Saturday 24 March 2018

Loneliness, cash woes push elderly to phone for help

The Senior Helpline is receiving many calls from older lonely people
The Senior Helpline is receiving many calls from older lonely people
Emma Jane Hade

Emma Jane Hade

MORE than 2,000 elderly people a month are contacting a helpline over financial woes and loneliness.

Senior Helpline – which is operated by the elderly advocate organisation Third Age – have been inundated with calls from vulnerable elderly people in the last three months.

The voluntary organisation reported yesterday that they had received 6,301 calls since January – just over 2,000 each month since the start of the year.

The organisation, which operates on a strictly confidential basis, said that many of the reasons behind the calls that they receive are concerns over "the cost of living, cuts to services, instances of elder abuse and feelings of suicide".


"Regardless of age, we all have problems and worries," Aine Brady, CEO of Senior Helpline, said.

"It is important to have an outlet, someone to talk to and share those worries with."

The organisation believes that the unprecedented high volume of calls they have received comes down to the "challenges that older people are facing", despite it being a "hopeful time of year".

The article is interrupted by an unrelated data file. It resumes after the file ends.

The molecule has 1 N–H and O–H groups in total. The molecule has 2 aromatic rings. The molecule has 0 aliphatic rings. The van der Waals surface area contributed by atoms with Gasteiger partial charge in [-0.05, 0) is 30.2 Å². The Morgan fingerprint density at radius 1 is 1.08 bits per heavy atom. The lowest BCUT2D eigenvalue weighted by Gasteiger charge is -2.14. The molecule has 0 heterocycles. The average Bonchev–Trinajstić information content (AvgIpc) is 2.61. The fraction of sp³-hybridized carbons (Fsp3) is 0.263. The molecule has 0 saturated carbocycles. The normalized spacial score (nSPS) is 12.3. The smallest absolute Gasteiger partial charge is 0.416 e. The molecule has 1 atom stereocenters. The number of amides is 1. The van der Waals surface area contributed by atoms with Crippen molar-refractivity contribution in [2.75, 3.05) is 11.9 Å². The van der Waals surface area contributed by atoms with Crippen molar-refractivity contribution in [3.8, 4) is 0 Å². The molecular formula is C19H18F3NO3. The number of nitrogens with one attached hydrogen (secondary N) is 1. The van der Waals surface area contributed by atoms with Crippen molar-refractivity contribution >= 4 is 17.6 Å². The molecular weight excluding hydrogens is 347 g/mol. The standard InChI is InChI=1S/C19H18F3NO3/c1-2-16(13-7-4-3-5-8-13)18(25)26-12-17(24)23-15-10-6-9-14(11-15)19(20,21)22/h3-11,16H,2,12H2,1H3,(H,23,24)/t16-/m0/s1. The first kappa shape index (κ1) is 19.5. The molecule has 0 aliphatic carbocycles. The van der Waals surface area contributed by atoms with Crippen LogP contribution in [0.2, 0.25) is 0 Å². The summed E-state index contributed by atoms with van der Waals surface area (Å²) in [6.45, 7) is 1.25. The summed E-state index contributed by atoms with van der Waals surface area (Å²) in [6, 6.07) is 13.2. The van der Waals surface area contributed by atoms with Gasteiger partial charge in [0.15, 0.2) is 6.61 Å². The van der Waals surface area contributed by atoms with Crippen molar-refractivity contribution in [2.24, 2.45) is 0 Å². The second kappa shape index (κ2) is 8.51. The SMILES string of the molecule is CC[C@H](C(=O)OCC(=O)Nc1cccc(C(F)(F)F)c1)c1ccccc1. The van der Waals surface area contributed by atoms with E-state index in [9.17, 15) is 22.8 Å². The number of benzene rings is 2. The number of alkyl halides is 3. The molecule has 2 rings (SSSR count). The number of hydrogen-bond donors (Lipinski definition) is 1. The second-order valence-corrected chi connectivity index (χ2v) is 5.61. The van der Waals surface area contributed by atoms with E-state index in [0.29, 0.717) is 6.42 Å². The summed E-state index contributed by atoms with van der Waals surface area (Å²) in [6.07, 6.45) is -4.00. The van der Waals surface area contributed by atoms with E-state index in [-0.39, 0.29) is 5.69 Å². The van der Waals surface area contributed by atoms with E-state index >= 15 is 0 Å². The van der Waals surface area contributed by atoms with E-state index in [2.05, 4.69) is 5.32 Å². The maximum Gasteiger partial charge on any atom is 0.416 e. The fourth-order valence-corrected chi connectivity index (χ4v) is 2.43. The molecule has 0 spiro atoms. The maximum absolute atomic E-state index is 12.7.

Eamon Timmins, head of advocacy at Age Action Ireland, echoed these claims, and said that many elderly people in society were feeling more isolated than ever before.

"We have just finished a national consultation and it is a listening exercise where we go around the country.

"There is a lot of anxiety out there. Anxiety about the future, new charges, and people's ability to pay them on fixed income and fixed pensions," he explained.

"There is a lot of isolation and emigration is really taking its toll.

"Younger people are the Olympic losers in emigration but older people who would have been depending on them are being left behind, and in serious situations."

He said research carried out by Age Action Ireland had also found that strides and advances in digital technology were also making things more difficult for elderly people, and were "making it harder for people to stay involved in their communities".

The Senior Helpline spokesperson said that they have been in operation for 16 years, and are now looking to expand their peer to peer listening services.

They are currently recruiting volunteers in the Dublin area.

Irish Independent

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